Salesforce.com has unveiled a version of its on-demand customer relationship management (CRM) software targeting companies looking to better manage their direct and indirect sales organizations.
Known as Partnerforce or Salesforce Partner Edition, the hosted software marries together CRM which a company uses to handle its direct sales force with partnership relationship management (PRM) functionality used to deal with its indirect sales force.
A firm can view the combined sales and marketing data drawn from both its Salesforce CRM and PRM software through a customised online portal and manage it as a single virtual unit.
"This is the first on-demand PRM integration with CRM," vice-president of product marketing at Salesforce.com, Kendall Collins, said.
"Our customers have been asking for it for some time," he said.
The vendor has been working on the new product for the past 12 months and previously offered a PRM toolkit which had more limited functionality.
The PRM capabilities in Partnerforce span the managing of a partner from initial recruitment to measurement of its sales performance.
Customers can also extend Partnerforce by using Salesforce.com's AppExchange network where more than 250 hosted applications developed by the vendor or by its partners are available for download.
AppExchange hosted a PRM category which already contained 10 free applications, Collins said.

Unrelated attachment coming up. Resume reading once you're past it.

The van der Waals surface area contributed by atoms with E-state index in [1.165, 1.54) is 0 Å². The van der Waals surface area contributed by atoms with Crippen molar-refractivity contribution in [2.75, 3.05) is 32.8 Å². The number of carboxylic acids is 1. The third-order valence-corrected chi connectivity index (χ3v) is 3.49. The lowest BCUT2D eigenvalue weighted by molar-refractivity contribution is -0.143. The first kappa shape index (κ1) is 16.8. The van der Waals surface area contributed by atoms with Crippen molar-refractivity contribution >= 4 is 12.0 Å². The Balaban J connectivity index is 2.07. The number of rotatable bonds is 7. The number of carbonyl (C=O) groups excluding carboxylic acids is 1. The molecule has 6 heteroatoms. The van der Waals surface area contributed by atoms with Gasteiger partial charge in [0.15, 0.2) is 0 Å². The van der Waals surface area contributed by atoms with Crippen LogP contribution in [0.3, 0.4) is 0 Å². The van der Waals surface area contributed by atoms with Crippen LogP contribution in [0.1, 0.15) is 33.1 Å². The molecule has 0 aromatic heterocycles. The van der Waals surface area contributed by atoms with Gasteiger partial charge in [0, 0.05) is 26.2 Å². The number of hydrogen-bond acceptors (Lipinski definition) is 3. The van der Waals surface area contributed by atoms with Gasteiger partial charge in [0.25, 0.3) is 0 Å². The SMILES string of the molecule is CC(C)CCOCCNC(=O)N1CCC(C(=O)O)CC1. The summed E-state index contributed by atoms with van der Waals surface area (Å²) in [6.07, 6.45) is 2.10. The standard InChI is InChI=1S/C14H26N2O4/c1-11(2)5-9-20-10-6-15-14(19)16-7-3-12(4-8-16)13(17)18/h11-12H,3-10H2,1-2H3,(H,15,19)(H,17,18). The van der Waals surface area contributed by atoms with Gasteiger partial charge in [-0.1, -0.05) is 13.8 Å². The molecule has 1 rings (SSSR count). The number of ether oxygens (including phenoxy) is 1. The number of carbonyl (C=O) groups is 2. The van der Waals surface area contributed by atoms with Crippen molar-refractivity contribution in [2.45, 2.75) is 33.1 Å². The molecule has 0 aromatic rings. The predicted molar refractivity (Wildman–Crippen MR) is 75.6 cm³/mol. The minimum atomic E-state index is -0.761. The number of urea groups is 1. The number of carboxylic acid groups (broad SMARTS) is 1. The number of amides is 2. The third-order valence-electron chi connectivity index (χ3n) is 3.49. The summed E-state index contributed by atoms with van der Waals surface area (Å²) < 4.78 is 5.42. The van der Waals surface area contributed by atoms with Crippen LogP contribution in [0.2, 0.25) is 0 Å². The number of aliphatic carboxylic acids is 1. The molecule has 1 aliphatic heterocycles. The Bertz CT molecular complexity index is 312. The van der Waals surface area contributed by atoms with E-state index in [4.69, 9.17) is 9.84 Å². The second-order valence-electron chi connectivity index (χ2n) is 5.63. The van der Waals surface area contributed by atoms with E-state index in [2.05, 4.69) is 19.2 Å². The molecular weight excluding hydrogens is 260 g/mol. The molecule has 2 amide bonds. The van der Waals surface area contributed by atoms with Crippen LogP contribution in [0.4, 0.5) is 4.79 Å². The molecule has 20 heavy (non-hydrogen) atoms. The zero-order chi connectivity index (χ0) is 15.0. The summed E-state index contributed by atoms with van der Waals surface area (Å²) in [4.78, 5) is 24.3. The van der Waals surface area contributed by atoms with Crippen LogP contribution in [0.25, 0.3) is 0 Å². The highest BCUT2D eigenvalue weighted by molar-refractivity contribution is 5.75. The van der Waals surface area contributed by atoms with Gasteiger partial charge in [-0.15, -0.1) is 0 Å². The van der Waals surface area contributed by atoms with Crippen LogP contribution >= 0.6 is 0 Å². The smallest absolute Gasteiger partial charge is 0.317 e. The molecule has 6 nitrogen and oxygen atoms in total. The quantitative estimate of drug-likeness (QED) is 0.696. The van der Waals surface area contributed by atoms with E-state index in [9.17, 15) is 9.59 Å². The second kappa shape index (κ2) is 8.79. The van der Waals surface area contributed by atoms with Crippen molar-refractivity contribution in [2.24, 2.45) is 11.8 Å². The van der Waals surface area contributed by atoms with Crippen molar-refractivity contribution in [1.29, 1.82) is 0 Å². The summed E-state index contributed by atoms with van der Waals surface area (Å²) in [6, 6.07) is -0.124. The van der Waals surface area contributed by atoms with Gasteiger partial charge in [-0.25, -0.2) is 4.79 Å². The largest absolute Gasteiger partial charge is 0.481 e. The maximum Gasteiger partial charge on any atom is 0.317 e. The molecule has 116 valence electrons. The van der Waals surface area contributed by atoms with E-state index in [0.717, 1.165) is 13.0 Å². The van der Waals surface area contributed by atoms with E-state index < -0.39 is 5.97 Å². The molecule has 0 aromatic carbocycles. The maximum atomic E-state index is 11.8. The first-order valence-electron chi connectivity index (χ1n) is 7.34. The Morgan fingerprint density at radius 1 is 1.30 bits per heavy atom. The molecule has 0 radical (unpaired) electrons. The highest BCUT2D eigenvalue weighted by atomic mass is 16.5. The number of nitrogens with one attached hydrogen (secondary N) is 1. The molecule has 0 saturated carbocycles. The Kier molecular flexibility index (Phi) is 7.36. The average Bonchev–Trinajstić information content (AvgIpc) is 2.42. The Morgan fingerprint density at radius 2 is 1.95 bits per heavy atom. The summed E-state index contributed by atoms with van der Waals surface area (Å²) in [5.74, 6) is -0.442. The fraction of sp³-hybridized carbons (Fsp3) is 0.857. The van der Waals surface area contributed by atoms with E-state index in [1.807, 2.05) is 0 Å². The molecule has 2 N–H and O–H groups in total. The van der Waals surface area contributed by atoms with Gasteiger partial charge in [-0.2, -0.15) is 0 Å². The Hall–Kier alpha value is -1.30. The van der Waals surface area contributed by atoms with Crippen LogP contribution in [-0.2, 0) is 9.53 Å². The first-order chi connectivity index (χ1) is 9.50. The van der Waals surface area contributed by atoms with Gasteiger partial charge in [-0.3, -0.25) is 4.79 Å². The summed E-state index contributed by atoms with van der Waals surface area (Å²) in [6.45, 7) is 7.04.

Global application delivery networking provider F5 Networks does 90 per cent of its business in North America through more than 290 partners. The company is one of 27 firms that's been piloting Partnerforce. Other organisations include networking equipment giant, Cisco Systems, which has been conducting a small pilot of the hosted software in Europe.
Partnerforce provides Salesforce.com with a missing piece of functionality linking up two different groups of users, according to managing principal at analyst Beagle Research Group, Denis Pombriant. The hosted service connects up smaller companies employing a maximum of 200 staff, typically the space occupied by indirect sales firms, with larger organisations like original equipment manufacturers (OEMs). "OEMs gain visibility into their channel and channel partners have security," for instance in relation to the registration of sales leads, he said.
PRM had its first flowering in the late 1990s and the early 2000s, but didn't take off like CRM had done previously, in part due to lack of functionality and no clear definition of what constituted a good PRM system, Pombriant said.
To purchase Partnerforce, a company must already subscribe to either the vendor's Enterprise or Unlimited versions of its hosted CRM software.